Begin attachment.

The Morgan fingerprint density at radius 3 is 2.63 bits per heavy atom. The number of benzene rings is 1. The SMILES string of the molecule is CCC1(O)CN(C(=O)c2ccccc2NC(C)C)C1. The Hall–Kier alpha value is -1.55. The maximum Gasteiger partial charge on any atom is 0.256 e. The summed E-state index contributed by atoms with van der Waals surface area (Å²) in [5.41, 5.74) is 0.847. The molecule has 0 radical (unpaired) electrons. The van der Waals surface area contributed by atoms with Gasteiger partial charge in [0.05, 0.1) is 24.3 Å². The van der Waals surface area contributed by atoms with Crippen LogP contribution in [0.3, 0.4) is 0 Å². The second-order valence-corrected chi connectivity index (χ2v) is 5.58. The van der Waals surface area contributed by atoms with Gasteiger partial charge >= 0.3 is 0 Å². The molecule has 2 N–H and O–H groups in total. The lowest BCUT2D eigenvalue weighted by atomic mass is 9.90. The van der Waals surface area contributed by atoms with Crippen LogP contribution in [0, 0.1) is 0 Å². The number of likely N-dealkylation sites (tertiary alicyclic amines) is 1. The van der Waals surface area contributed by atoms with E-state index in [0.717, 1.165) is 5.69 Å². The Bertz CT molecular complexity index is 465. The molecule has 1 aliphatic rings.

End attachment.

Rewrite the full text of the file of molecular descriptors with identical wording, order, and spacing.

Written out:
The Morgan fingerprint density at radius 3 is 2.63 bits per heavy atom. The number of benzene rings is 1. The SMILES string of the molecule is CCC1(O)CN(C(=O)c2ccccc2NC(C)C)C1. The Hall–Kier alpha value is -1.55. The maximum Gasteiger partial charge on any atom is 0.256 e. The summed E-state index contributed by atoms with van der Waals surface area (Å²) in [5.41, 5.74) is 0.847. The molecule has 0 radical (unpaired) electrons. The van der Waals surface area contributed by atoms with Gasteiger partial charge in [0.05, 0.1) is 24.3 Å². The van der Waals surface area contributed by atoms with Crippen LogP contribution in [0.3, 0.4) is 0 Å². The second-order valence-corrected chi connectivity index (χ2v) is 5.58. The van der Waals surface area contributed by atoms with Gasteiger partial charge >= 0.3 is 0 Å². The molecule has 2 N–H and O–H groups in total. The lowest BCUT2D eigenvalue weighted by atomic mass is 9.90. The van der Waals surface area contributed by atoms with Crippen LogP contribution in [0, 0.1) is 0 Å². The number of likely N-dealkylation sites (tertiary alicyclic amines) is 1. The van der Waals surface area contributed by atoms with E-state index in [0.717, 1.165) is 5.69 Å². The Bertz CT molecular complexity index is 465. The molecule has 1 aliphatic rings.